UnitedHealth to acquire pharmacy benefits firm Catamaran in $12-billion deal

UnitedHealth plans to merge Catamaran Corp. with its existing pharmacy benefits management firm, OptumRx

UnitedHealth Group Inc., the largest health insurer in the United States, agreed to spend more than $12 billion to buy an Illinois pharmacy benefits management firm, saying it is seeking to control the rising costs of prescription drugs.

UnitedHealth said it plans to merge Catamaran Corp. with its existing pharmacy benefits management company, OptumRx. The deal will help UnitedHealth increase its profits about 5% in 2016, the company said.

Whether the acquisition will benefit consumers may be an issue in the months ahead. Some experts suggest that the deal may weaken competition and prompt opposition from the Federal Trade Commission.

Pharmacy benefit managers help negotiate with drug companies the prices of prescription drugs on behalf of employers, insurers and government agencies. The largest players in the industry include Express Scripts and CVS/Caremark.

The companies are seen as key players in the battle to reduce the costs of specialty drugs, complex medications that can provide life-saving treatment for diseases such as HIV, cancer and hepatitis C — but often with high price tags.

UnitedHealth was the fifth-largest health insurer in California in 2013 with 7% of revenues, according to a recent report from the California Healthcare Foundation.

UnitedHealth said the merger will "create a dynamic competitor" in the pharmacy benefit management market. It expects the deal to close in the final three months of 2015.

Larry Renfro, chief executive of UnitedHealth's OptumRx division, said its customers can expect to benefit from the deal.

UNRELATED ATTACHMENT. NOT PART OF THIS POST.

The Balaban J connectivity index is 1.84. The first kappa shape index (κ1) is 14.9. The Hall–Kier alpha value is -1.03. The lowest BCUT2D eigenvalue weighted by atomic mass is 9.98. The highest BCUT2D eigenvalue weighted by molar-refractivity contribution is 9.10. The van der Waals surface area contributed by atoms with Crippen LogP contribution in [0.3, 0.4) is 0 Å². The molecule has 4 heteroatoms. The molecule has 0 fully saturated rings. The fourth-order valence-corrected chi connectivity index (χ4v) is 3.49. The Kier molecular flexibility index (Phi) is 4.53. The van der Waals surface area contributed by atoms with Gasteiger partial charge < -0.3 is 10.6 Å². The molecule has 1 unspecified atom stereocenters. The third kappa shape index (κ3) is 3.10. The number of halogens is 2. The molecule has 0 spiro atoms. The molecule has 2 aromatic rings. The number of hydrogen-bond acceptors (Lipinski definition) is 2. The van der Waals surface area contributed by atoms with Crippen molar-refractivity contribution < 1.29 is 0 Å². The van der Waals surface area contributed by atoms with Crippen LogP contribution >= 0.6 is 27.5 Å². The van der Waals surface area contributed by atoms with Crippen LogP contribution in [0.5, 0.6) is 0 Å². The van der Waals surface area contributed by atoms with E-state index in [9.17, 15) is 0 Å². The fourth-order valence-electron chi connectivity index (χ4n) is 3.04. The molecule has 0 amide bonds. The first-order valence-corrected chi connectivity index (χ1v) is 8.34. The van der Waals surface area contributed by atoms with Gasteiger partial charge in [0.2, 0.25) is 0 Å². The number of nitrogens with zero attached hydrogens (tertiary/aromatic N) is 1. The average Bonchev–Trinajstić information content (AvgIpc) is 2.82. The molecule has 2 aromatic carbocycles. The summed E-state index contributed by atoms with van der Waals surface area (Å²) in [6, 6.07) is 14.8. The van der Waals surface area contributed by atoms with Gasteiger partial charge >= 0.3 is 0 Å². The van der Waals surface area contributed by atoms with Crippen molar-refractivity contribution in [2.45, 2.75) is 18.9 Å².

"We believe this combination will create significant value for health plan, government, third-party administrator and employer customers and, most importantly, the individual consumers who depend on us for accurate, affordable and convenient pharmacy benefit products and services," he said.

Unconvinced is David Balto, a Washington antitrust lawyer and former policy director for the Federal Trade Commission. He said the acquisition could reduce competition and lead to higher prices for consumers.

"I think this merger will face very stiff head winds at the FTC," Balto said. "A dominant insurance company is going to extinguish one of the paltry sources of competition in the market."

Investors and analysts liked the deal, which called for UnitedHealth to pay $61.50 for each share of Catamaran stock — a 27% premium on the company's Friday closing price.

Catamaran shares surged $11.51, or 24%, to $59.83. UnitedHealth's stock climbed $2.99, or 2.5%, to $121.

Brooks O'Neil, a healthcare analyst with Dougherty & Co., said the combination will help UnitedHealth cut costs in two ways: eliminating redundant jobs and using its size to negotiate better prices. He said UnitedHealth is acquiring a well-run company.

"We think putting United together with Catamaran brings a sophistication and expertise to United, plus you have the benefit now of significant scale," O'Neil said.

O'Neil said he expects the deal could help UnitedHealth control the costs it charges to consumers.

"Pharmacy costs have been among the fastest-rising costs in healthcare over the last 10 to 15 years," he said. "These companies are working to make pharmacy more affordable to the average person.... I think it's a unique combination. I think it's going to be really important to their members."

UnitedHealth's deal to buy Catamaran, based in the Chicago suburb of Schaumburg, Ill., is undoubtedly an effort to control the money it spends on prescription drugs, said Wendell Potter, a former Cigna executive who now is an author and consumer advocate. That could be good and bad for consumers, he said.

Lower prescription drug costs could help control the cost of health insurance policies, he said. But a more powerful UnitedHealth might be less willing to pay for expensive but life-saving drugs, he said.

"It's clear that United and other insurers are doing what they can to get a better handle on what they're having to pay for drugs," he said.

stuart.pfeifer@latimes.com

Twitter: @spfeifer22

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